Riga is the capital of Latvia and as fortune had it (fortune favours both the brave and the well-organised), we were in the capital of Latvia for the Friday night fixture between Riga FC and Ventspils, current leaders of the Virsliga (Virsli in Hungarian means sausage). The game took place at the Latvian national stadium, the Skontos Stadium, which was historically home of Latvian big boys, FC Skonto, a team which won 14 of the first 15 Latvian league titles. That club has been struggling with financial troubles (and specifically the demands of those pesky people at the Latvian tax authority) since 2013 that had seen them deducted points and denied licences at various times. This season was the season that finally saw FC Skonto demoted as their debts caught up with them despite having finished 2nd in the 2015 season.
Coincidentally, the onset of FC Skonto’s financial troubles saw the creation of Riga FC following the merger of FC Caramba Riga (very big following in the local Mexican expat community) and Dinamo Rīga. Usually, I am not a big fan of these merged entities (AMF and all that), but Riga FC seemed to be making all the right efforts to attract people to football. The ticket was a measly EUR 1 (technically we had standing tickets for behind the goal, but given that was not open, we saved ourselves EUR 2), there was a DJ and concert area in the ground area, big bar area, all sorts of games going on. In fact, it probably ticked most of the boxes to try and get the local Rigaites out to watch a game on a lovely Friday evening. Except it didn’t work. I would suggest that there was about 100 people there including a solitary, but vocal Ventspils fan. There was even people bringing around beers to order (a bit American, but I like beer).
Shock in her eyes as man steals her job 😉
The Skontos Stadium is a bit shabby around the edges. So shabby in fact that one end appears to be a car park. Having been to the national ice hockey arena before, it is clear where this country’s priorities lie. The highlight of this stadium’s less than illustrious history was when a younger, fatter TimmyB scaled a fence with a friend and spent a few drunken minutes playing imaginary football on the pitch some ten years ago. The fun of an empty football pitch wears off very quickly. This arena also plays host to the Latvian Song and Dance Festival which takes place every five years (meaning it is better than the Olympics) and is one of the world’s largest amateur choral events. Riga FC – Ventspils saw limited singing, but there was a drum.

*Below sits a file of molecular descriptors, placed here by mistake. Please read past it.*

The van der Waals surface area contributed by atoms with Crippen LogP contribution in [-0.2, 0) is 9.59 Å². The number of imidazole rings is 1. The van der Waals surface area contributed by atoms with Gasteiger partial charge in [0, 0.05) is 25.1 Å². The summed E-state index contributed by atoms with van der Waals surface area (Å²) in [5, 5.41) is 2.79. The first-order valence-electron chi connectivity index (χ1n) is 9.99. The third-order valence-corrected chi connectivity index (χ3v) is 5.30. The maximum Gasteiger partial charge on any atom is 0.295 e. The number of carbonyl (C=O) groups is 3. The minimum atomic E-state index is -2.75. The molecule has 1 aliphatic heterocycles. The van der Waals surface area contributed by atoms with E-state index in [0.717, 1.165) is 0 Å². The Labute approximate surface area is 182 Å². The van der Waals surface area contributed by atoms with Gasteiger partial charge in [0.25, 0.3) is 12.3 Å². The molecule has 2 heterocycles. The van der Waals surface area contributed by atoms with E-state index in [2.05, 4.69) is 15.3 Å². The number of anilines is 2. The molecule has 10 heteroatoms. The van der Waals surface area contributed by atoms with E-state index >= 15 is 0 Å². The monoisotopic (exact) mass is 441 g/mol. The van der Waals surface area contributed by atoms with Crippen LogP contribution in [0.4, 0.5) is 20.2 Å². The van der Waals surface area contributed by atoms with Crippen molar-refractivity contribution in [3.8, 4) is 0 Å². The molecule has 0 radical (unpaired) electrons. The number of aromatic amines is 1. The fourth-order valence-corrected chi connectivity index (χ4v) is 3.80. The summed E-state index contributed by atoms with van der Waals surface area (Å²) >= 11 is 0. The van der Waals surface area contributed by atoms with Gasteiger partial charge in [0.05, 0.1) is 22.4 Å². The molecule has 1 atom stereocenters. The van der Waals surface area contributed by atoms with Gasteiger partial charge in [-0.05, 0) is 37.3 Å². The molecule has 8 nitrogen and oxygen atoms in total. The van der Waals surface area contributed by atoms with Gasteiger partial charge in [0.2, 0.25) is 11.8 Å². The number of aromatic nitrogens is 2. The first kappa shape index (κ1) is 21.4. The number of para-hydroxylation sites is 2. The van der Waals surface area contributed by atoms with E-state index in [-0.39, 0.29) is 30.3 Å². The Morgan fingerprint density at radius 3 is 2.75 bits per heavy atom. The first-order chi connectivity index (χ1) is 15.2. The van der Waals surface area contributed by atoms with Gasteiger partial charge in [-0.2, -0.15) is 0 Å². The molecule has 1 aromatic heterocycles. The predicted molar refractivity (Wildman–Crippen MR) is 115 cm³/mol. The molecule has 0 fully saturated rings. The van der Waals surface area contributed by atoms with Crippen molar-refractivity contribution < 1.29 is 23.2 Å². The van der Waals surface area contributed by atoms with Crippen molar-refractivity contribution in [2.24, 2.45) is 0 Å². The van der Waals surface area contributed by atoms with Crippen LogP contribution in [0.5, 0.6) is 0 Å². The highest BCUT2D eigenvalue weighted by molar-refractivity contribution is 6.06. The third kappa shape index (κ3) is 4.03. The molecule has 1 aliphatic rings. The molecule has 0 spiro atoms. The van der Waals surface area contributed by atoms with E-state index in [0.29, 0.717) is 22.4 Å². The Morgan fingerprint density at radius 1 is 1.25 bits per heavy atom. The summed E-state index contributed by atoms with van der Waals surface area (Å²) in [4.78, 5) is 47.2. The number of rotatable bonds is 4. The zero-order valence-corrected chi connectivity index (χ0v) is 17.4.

Red carpet. Knew I was coming. Nice touch. Robot dance.
Football quality is something I am terrible at judging although the best bet is to look at the control of the players and the number of misplaced passes. This was not dreadful, but I cannot imagine Ventspils ripping up Europe next year. Ventspils scored early from a corner with some pretty substandard marking. Riga FC equalized from a pretty nice free kick (Kanta esque for those of you who have been with me from the MTK days). That is probably all anyone wants to know or I can remember about the game. Riga FC will be happy with the point.
First ever slideshow. Drama at TimmyB HQ.
It seems like a long time ago since Latvia qualified for Euro 2004. Indeed, it was 12 years ago, but it is hard to see how Latvia football progresses from where it is. It is probably one of those cases where you could advocate for a Baltic league with three or four teams from each of Estonia, Latvia and Lithuania to try and raise the quality and interest a little. Interestingly, it turns out this was tried from 2006 to 2011 with the last winners being…FC Skonto.
Is a strong Skonto good for Latvian football? Skonto rhymes with SevCo. Just saying.
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